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Things Learned At: La Route Du Rock
Karl Smith , September 3rd, 2015 12:54

Karl Smith reflects on a weekend of sweat-filled rooms, faux foreboding, and architectural comeliness in Saint-Malo

Photo by Nicolas Joubard

Travelling by boat is ultimately more civilised than flying, but trains are still a shit show.

There are really only two things about air travel – the act of sitting astride a set of engines powerful enough to lift hundreds of people off the ground in what is essentially a roll of tinfoil with wings, stocked with warm white wine and literal and metaphorical shit sandwiches – that make it palatable. For obvious reasons the first of these is speed – the compression of a distance of hundreds of miles into a journey that takes less time than your standard commute. The second, and by all standard measurements the more important of the two, is that the very act of being in an airport in the early hours of the morning makes "Can I get a vodka and orange juice please?" a totally valid request. (See also: "A double, thanks.")

No, when it comes to flying, I'm not really onboard (sorry) and the first of many examples of Route Du Rock's superiority as a festival comes in their shipping us over on a 12-hour ferry with a bed to sleep in and a deck to sit on where we can enjoy the view, the fresh air, and – courtesy of a bar that has seemingly changed neither its décor nor its pricing in the last 30 years – some extremely cheap, fruit-adorned cocktails (as well as a bottle of Cava bought at Waterloo M&S that we were too embarrassed to open on the train).

When we arrive it is, as they say, "properly shitting it down", which coupled with a lack of sleep – at the hands of forgotten time zone changes, not exactly gentle oceanic motion (which is still better than turbulence) and some unexpected music, seemingly intended to somehow both rouse and relax us, being piped into the cabin in the early hours of the morning – sees our group looking a touch more ashen and grimly-determined than you'd expect of music journalists. But, having some time to kill before our rooms are ready, and even more before the start of Route Du Rock's 25th anniversary festival, Saint-Malo is a beautiful place and buckwheat pancakes and coffee are, if not a cure for most things, at least temporary panacea. C'est la vie.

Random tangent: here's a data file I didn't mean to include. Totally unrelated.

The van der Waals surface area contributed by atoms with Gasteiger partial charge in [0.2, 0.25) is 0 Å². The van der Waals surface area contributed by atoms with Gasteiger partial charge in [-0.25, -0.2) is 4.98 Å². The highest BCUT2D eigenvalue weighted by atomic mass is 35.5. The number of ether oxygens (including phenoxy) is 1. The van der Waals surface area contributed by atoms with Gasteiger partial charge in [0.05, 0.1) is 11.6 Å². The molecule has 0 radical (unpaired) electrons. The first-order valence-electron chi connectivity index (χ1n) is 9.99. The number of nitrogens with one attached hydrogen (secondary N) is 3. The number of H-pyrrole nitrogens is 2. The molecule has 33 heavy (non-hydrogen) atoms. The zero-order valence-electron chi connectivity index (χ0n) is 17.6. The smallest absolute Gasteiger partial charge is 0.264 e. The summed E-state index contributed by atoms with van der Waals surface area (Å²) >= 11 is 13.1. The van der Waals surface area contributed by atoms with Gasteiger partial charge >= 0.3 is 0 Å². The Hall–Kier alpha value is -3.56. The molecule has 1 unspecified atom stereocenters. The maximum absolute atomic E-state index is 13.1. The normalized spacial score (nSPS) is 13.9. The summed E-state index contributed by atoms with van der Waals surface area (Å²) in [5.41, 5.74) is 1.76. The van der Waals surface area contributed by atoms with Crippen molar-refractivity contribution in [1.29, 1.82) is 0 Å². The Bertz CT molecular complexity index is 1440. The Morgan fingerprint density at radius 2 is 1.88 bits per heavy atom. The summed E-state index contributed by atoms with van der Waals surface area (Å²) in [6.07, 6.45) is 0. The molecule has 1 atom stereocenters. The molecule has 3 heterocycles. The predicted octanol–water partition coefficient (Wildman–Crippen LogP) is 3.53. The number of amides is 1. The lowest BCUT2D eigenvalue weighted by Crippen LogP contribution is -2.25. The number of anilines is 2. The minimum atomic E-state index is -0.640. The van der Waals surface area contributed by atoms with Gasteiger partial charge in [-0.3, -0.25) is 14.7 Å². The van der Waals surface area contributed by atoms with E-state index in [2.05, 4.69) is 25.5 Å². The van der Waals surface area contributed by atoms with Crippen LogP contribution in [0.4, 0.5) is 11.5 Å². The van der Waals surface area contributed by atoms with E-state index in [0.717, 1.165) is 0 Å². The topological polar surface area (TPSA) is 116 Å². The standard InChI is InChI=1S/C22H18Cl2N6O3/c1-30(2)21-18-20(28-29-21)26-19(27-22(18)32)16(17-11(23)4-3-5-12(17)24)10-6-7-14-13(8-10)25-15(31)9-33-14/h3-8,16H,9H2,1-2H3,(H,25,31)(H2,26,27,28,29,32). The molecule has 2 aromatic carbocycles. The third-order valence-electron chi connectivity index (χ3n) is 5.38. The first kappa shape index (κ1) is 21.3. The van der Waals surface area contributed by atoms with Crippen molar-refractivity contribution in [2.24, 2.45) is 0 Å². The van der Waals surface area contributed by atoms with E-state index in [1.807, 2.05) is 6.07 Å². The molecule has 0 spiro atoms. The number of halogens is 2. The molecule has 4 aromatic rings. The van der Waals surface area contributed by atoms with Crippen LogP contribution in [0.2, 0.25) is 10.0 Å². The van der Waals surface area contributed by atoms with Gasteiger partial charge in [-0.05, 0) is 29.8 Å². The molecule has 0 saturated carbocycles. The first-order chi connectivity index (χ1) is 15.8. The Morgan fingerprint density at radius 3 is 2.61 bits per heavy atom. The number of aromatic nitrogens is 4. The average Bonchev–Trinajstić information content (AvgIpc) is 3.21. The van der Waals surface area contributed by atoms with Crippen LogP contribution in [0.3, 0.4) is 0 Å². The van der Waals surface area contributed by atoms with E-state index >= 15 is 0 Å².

The Thurston Moore Band have actual songs

Despite the undeniable cultural influence of the eponym himself, or the fact he's touring with members of Sonic Youth and My Bloody Valentine in his band, no one is actively excited by the prospect of watching Thurston Moore and his pals get deep, deep into the groove. I'm expecting something like the prison in The Dark Knight Rises but, as it turns out, the walls of said groove aren't that high: there's pop hooks and actual, memorable songs you could sing yourself if you were so inclined. It's a great lift for the late afternoon, tapering naturally into the evening rather than plateauing.

Girl Band belong in a dark, sweaty room

At some point on Thursday night - for various reasons, both self-administered and logistic, I'm not sure what time it is – I'm getting texts from friends in London telling me how good Girl Band were at The Lexington; how it's the first time they've "properly lost their shit" in years. This, obviously, is encouraging: I haven't lost my shit in a while either – the self-restraint I often apply at gigs can be a barrier to having anything like a good time.

Girl Band aren't even a little disappointing; their pedestalling of intensity and authenticity over melody is invigorating, comparable to a first watching of the scene in Pulp Fiction where John Travolta sticks Uma Thurman in the chest with a hypodermic full of adrenaline. It's not so much about the shot itself as the state of anxiety and anticipation one feels at waiting for and then actually seeing a needle penetrate the body of another human being. It's the proxy high of watching someone putting themselves on the line – near-overwhelming rage and melancholy absorbed by osmosis.

That being said, at the point where it should – and by all accounts apparently did the previous night – all kick off, their cover of 'Why They Hide the Bodies Under My Garage', sees the atmosphere (still charged and vicariously infectious) unchanged. The kind of music – the kind of energy – that Girl Band create is at its most effective when the epicentre and the periphery are a hair's breadth apart, delivered in a claustrophobic environment where perspiration drips not just from the back of your neck but from the walls too.